Of course you love the food but what is it that keeps you going back time and time again to your favourite restaurant?

Service businesses are “people” businesses – they depend on their staff to deliver the service – whether it is a meal, a haircut, accounting services or a car service.

The challenge of a service business is consistency of service delivery.

If you go to the same restaurant or hairdresser, you won’t receive the same service every time – if the restaurant is very busy, short-staffed, with problems in the kitchen and the manager away on holiday, you’ll get a less than wonderful experience. Accounting firms depend on the training they give their staff to ensure that similar transactions are handled the same way in the clients’ books, every time – but accountants spend a significant part of their time on each job checking and re-checking the quality of work done.

The secret in providing consistently good service is to develop a system, write it down, train your staff and monitor delivery. Sounds easy? It’s anything but!

First, there’s the problem of developing a system – actually taking apart the service itself so you can see the elements that make it up. The more experienced you are at providing the service, the harder it is to explain what you do – try this experiment: explain what you do when you are changing gear (up or down, it doesn’t matter) in a car.

When we become good at performing a service, we take it for granted, and no longer see the steps involved. But, if you can break down your service into its elements, and document them, then you can begin to train your staff in how to provide the service – and how to provide it better.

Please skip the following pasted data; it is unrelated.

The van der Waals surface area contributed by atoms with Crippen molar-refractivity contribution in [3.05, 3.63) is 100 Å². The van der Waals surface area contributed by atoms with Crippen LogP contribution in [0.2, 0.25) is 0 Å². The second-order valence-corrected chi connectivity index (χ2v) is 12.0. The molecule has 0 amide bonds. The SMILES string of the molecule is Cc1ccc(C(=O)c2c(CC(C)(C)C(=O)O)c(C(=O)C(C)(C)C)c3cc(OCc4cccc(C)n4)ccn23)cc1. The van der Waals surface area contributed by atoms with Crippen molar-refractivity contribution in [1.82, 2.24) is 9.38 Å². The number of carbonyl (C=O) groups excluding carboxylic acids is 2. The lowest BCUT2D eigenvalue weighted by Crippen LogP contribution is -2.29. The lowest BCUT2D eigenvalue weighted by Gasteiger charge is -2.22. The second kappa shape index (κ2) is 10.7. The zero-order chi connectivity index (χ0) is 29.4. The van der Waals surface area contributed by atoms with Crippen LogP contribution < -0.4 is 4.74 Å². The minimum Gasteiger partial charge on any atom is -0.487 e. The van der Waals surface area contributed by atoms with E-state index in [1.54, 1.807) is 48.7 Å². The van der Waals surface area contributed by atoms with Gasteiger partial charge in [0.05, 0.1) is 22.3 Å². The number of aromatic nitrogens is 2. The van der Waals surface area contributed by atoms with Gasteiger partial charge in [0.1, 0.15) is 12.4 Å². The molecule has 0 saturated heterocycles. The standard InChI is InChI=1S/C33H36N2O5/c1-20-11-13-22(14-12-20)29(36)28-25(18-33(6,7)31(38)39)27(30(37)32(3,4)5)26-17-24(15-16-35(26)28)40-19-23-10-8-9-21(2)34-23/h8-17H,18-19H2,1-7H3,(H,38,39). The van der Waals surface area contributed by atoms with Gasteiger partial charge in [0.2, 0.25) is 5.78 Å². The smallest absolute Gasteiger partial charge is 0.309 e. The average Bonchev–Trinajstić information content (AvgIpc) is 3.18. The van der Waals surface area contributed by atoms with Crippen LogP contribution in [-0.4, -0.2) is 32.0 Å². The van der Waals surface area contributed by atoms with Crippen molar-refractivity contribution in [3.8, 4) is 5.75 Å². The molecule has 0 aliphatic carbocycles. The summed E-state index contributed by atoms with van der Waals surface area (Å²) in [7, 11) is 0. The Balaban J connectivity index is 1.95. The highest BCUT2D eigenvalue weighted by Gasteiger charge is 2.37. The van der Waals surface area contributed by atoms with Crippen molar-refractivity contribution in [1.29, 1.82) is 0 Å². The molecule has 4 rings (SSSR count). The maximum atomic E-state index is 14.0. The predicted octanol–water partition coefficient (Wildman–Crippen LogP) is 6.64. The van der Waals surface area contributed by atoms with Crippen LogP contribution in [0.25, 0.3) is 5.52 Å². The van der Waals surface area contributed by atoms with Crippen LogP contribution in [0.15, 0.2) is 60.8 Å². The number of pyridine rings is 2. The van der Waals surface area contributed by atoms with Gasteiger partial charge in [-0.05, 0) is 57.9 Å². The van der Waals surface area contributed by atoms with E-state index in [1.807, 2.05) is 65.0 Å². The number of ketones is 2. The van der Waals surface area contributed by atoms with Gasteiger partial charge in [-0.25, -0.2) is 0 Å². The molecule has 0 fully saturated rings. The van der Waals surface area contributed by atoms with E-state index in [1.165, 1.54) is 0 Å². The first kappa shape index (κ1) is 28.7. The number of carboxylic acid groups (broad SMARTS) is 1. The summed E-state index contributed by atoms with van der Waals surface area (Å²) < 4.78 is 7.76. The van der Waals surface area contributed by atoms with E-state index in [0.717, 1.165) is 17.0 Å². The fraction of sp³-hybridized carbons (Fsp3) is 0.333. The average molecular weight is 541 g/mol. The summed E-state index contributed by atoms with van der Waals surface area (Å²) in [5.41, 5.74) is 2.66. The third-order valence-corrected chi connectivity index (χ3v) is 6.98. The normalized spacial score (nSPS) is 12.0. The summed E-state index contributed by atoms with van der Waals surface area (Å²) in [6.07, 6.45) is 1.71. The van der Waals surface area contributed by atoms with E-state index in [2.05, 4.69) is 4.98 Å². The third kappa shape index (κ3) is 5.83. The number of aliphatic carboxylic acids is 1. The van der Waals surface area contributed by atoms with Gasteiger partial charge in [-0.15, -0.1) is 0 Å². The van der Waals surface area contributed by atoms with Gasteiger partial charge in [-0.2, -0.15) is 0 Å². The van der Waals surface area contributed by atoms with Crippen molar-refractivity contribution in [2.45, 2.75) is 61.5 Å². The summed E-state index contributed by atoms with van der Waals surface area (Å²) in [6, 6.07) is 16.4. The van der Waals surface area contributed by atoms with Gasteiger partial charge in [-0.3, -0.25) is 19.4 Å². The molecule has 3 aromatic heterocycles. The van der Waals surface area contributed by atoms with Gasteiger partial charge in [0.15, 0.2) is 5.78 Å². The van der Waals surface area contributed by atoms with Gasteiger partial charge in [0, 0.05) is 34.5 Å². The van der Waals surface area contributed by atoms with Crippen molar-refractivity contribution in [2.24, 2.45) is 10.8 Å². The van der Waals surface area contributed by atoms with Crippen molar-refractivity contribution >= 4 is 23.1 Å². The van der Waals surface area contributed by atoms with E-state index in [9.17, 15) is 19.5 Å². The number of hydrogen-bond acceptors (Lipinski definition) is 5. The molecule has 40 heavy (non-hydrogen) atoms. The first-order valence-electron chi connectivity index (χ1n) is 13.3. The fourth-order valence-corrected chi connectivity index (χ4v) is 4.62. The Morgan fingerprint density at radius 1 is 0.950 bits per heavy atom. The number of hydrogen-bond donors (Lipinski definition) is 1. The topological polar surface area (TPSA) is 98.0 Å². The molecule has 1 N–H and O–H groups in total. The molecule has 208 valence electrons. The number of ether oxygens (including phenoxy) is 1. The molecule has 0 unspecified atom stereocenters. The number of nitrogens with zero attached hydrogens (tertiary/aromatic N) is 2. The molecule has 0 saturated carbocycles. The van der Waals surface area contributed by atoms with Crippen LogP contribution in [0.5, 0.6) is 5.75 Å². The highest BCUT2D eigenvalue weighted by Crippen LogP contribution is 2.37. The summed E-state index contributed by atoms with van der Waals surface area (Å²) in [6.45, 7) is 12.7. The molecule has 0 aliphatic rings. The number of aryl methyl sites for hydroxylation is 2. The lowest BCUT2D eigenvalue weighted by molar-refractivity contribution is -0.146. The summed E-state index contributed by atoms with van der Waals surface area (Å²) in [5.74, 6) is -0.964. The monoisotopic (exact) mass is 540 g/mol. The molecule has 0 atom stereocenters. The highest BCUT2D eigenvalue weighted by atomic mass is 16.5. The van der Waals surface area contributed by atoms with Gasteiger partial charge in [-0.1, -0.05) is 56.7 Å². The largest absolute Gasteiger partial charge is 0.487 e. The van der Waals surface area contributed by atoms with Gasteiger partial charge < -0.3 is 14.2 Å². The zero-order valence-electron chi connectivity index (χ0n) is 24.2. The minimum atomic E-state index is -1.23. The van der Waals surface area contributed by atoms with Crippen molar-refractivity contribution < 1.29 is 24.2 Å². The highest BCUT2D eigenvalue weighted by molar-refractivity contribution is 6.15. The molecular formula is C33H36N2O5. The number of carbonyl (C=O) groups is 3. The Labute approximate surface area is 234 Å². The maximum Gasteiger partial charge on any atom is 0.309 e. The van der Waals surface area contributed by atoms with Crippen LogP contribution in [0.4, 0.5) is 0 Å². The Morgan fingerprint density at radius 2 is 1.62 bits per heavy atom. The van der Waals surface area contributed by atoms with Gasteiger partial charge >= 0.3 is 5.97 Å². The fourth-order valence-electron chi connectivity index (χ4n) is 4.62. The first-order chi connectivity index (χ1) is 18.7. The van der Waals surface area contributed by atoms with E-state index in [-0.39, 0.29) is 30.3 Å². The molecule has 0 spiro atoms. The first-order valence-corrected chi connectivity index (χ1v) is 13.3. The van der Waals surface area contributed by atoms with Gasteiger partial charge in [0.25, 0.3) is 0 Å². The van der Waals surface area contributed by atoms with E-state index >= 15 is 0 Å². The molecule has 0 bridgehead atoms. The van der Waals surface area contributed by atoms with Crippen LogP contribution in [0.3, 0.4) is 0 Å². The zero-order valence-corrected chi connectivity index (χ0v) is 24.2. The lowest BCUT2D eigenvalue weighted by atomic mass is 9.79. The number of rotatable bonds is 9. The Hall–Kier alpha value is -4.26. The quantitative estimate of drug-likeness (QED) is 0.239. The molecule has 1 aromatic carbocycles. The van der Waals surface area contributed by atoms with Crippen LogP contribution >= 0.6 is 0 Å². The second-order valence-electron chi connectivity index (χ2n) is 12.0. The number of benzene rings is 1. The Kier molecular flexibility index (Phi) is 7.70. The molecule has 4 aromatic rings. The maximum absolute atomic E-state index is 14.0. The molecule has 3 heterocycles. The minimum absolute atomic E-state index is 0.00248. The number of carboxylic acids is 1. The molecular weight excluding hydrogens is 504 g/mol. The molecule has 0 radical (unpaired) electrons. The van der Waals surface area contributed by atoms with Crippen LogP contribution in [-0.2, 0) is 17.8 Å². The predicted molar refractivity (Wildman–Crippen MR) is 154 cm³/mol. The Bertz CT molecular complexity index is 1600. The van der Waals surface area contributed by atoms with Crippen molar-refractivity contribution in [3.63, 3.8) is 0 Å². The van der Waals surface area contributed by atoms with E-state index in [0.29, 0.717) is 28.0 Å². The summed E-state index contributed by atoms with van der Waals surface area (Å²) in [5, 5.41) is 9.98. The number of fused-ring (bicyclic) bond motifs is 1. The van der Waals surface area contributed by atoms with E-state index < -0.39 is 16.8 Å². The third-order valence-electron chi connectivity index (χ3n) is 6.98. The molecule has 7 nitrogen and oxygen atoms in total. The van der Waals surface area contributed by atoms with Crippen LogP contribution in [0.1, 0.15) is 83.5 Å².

Training should be an integral part of a service business – you can never be “too good”. And, once trained, staff need to be monitored to ensure that the system delivers what the customers want, in the way they want, when they want.

Systematising service delivery is an essential step if you have ambitions to employ people or sell your business. If you can’t show someone else how to run your business, you’ll find it difficult to delegate work or sell it on and walk away. But it’s also important for keeping customers. Reducing the variability of service delivery is a key way to get customers coming back again and again. That favourite restaurant of yours is your favourite in large part because of its consistency, and it rarely disappoints.

To systematise your business you need to go through this process:

Step 1 Work out which specific roles you perform in each area
Step 2 Work out what percentage of your time you spend in each
Step 3 Put a system in place
Step 4 Employ people or outsource
Step 5 Put reporting systems/KPIs in place to manage/monitor each task

You’ll probably need some help to do the job – and we are well equipped to provide the expertise to you, gained from the more than 300 business owners we’ve worked with to date.

Call us today for a complimentary review of your business and to explore how systematisation can not only reduce the hours you currently work in your business but also increase your profits with the customer satisfaction and efficiency gains that flow from having solid, consistent systems in place.

”Put simply, if you want to work hard, get a business advisor. If you want to succeed and not work too hard, get Gary.”
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